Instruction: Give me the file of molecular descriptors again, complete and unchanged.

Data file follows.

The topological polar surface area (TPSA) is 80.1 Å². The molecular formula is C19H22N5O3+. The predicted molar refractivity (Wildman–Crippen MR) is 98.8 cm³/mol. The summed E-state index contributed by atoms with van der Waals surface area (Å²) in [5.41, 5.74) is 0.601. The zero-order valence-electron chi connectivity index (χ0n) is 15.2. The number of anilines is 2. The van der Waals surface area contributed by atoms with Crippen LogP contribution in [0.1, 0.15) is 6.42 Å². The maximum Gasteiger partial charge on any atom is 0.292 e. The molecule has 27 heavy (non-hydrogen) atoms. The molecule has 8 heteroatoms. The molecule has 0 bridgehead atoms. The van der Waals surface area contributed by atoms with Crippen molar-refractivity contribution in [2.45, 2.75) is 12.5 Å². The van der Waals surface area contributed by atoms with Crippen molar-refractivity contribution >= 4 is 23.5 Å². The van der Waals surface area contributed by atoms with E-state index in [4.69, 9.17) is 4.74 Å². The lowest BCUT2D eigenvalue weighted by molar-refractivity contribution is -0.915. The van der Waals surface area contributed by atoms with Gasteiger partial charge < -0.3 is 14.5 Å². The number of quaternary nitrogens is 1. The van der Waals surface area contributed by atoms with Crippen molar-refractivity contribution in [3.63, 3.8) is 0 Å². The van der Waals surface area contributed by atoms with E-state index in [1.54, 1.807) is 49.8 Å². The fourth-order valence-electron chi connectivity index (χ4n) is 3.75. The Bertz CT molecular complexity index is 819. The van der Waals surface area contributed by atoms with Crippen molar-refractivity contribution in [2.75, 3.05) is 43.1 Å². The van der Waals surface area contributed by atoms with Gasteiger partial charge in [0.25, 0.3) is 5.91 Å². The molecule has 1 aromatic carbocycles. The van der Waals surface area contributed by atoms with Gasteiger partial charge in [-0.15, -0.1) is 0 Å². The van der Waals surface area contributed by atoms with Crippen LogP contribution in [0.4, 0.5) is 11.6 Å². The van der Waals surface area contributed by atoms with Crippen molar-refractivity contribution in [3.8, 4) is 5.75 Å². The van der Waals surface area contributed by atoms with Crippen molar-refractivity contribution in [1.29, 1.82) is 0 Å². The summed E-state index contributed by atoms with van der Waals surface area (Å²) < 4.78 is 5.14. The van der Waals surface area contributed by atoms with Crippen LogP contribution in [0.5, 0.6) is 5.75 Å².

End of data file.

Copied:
The topological polar surface area (TPSA) is 80.1 Å². The molecular formula is C19H22N5O3+. The predicted molar refractivity (Wildman–Crippen MR) is 98.8 cm³/mol. The summed E-state index contributed by atoms with van der Waals surface area (Å²) in [5.41, 5.74) is 0.601. The zero-order valence-electron chi connectivity index (χ0n) is 15.2. The number of anilines is 2. The van der Waals surface area contributed by atoms with Crippen LogP contribution in [0.1, 0.15) is 6.42 Å². The maximum Gasteiger partial charge on any atom is 0.292 e. The molecule has 27 heavy (non-hydrogen) atoms. The molecule has 8 heteroatoms. The molecule has 0 bridgehead atoms. The van der Waals surface area contributed by atoms with Crippen molar-refractivity contribution in [2.45, 2.75) is 12.5 Å². The van der Waals surface area contributed by atoms with Crippen molar-refractivity contribution >= 4 is 23.5 Å². The van der Waals surface area contributed by atoms with E-state index in [4.69, 9.17) is 4.74 Å². The lowest BCUT2D eigenvalue weighted by molar-refractivity contribution is -0.915. The van der Waals surface area contributed by atoms with Gasteiger partial charge < -0.3 is 14.5 Å². The number of quaternary nitrogens is 1. The van der Waals surface area contributed by atoms with Crippen molar-refractivity contribution in [3.63, 3.8) is 0 Å². The van der Waals surface area contributed by atoms with E-state index in [1.54, 1.807) is 49.8 Å². The fourth-order valence-electron chi connectivity index (χ4n) is 3.75. The Bertz CT molecular complexity index is 819. The van der Waals surface area contributed by atoms with Crippen molar-refractivity contribution in [2.75, 3.05) is 43.1 Å². The van der Waals surface area contributed by atoms with Gasteiger partial charge in [0.25, 0.3) is 5.91 Å². The molecule has 1 aromatic carbocycles. The van der Waals surface area contributed by atoms with Gasteiger partial charge in [-0.15, -0.1) is 0 Å². The van der Waals surface area contributed by atoms with Crippen LogP contribution in [0.4, 0.5) is 11.6 Å². The van der Waals surface area contributed by atoms with Crippen molar-refractivity contribution in [3.8, 4) is 5.75 Å². The van der Waals surface area contributed by atoms with Crippen molar-refractivity contribution in [1.29, 1.82) is 0 Å². The summed E-state index contributed by atoms with van der Waals surface area (Å²) < 4.78 is 5.14. The van der Waals surface area contributed by atoms with Crippen LogP contribution in [0.5, 0.6) is 5.75 Å².